The science education reform movement that emphasizes student-centered construction and meaningful understanding of science concepts, has identified inquiry teaching and learning as an effective strategy for student learning.
The National Science Education Standards (National Research Council, 1996) has become, arguably, the most important single influence in reshaping K-12 science instruction in the United States during the past several years. Central to their vision of effective science teaching and learning is the strategy of student-centered inquiry as the primary vehicle for students to develop meaningful understandings of key science concepts as well as learn about the nature and process of science.
During the past five years, in response to the strong emphasis on inquiry by the National Science Education Standards (NSES), I have been involved in developing and facilitating professional development workshops for K-12 science teachers on the use of inquiry strategies and practices for meaningful learning of science concepts. These workshops have been designed to model inquiry by doing hands-on investigations on a wide variety of physical, earth, and biological phenomena. In the workshops, these investigations are combined with reflection and discussion of both the inquiry experience and the vision for inquiry promoted by the NSES and other science education literature. While participant response has been generally very positive about inquiry-style learning, there has also been a great deal of concern expressed about the actual implementation of this vision in the classroom.
As a result of the reflections and discussions with hundreds of K-12 teachers in more than 30 different workshops, a model of inquiry has emerged that seems to balance the vision of student-centered inquiry described in the NSES with an inquiry strategy that reflects teacher concerns. This model, called the Coupled Inquiry Cycle, combines, or "couples", "teacher guided" inquiry with "full" or "open" inquiry, into an inquiry cycle based on a learning cycle format (Dunkhase, J.A., 2000; Martin-Hansen, L., 2001).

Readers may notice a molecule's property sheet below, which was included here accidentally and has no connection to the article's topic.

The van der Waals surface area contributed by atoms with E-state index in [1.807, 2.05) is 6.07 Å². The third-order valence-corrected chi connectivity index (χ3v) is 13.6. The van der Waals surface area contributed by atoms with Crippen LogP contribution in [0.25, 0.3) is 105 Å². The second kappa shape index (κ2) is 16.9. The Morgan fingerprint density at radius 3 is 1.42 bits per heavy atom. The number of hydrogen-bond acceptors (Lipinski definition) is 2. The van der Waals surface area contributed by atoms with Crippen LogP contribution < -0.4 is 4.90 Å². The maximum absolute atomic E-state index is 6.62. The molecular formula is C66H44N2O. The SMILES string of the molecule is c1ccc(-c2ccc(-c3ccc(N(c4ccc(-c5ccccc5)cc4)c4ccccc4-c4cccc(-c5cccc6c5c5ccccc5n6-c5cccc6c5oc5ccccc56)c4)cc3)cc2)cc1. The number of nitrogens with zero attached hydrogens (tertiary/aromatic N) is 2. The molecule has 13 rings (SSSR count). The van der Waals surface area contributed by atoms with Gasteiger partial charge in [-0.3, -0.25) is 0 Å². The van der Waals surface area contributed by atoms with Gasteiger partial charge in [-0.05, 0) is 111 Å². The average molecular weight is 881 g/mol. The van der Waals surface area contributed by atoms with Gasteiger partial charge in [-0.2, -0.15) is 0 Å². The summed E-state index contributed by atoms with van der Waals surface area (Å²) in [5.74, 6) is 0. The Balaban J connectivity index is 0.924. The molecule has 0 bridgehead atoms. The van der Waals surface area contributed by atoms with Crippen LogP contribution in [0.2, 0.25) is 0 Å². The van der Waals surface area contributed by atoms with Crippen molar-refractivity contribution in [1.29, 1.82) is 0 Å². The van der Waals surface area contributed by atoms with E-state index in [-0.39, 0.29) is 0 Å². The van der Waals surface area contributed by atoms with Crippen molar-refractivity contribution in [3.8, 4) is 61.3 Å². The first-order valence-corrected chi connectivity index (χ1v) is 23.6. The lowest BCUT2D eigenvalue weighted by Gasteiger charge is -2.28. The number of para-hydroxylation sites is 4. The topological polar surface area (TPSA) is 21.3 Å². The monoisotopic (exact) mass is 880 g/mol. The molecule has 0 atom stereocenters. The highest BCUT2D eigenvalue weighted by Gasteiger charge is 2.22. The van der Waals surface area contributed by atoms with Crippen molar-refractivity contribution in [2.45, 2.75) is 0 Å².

Inquiry and the National Science Education Standards (NSES)
"Inquiry into authentic questions generated from student experience is the central strategy for teaching science." This powerful statement from the teaching standards section of the National Science Education Standards (NSES p. 31 ) illustrates the important role inquiry plays in the NSES vision for science education reform. Inquiry is pervasive throughout the standards as the driving force for effective teaching and learning in science. From the teaching standards to the content standards, the assessment standards, and the professional development standards, inquiry is central to the mission of acquiring scientific literacy for all learners. To further reinforce the importance of inquiry as a learning strategy for scientific literacy, the National Research Council has subsequently published an additional volume entitled Inquiry and the National Science Education Standards which is dedicated specifically to elaborating on the inquiry standards (National Research Council, 2000).
What is Inquiry and Why is it so Important?
Historically, science instruction and the assessment of achievement in science, has focused on students acquiring the products of scientific inquiry - content knowledge - the all too familiar encyclopedic body of facts, formulas, definitions, and equations, to be memorized and regurgitated on the chapter-end or semester-end quizzes and tests. This knowledge has not served the needs of most of our science students because they generally have not learned the science concepts meaningfully for understanding. As a result, students have not gained useful knowledge that is relevant to their lives or science understandings that help them make informed choices as scientifically literate citizens.
Inquiry, on the other hand, is a much more powerful way to learn science meaningfully. …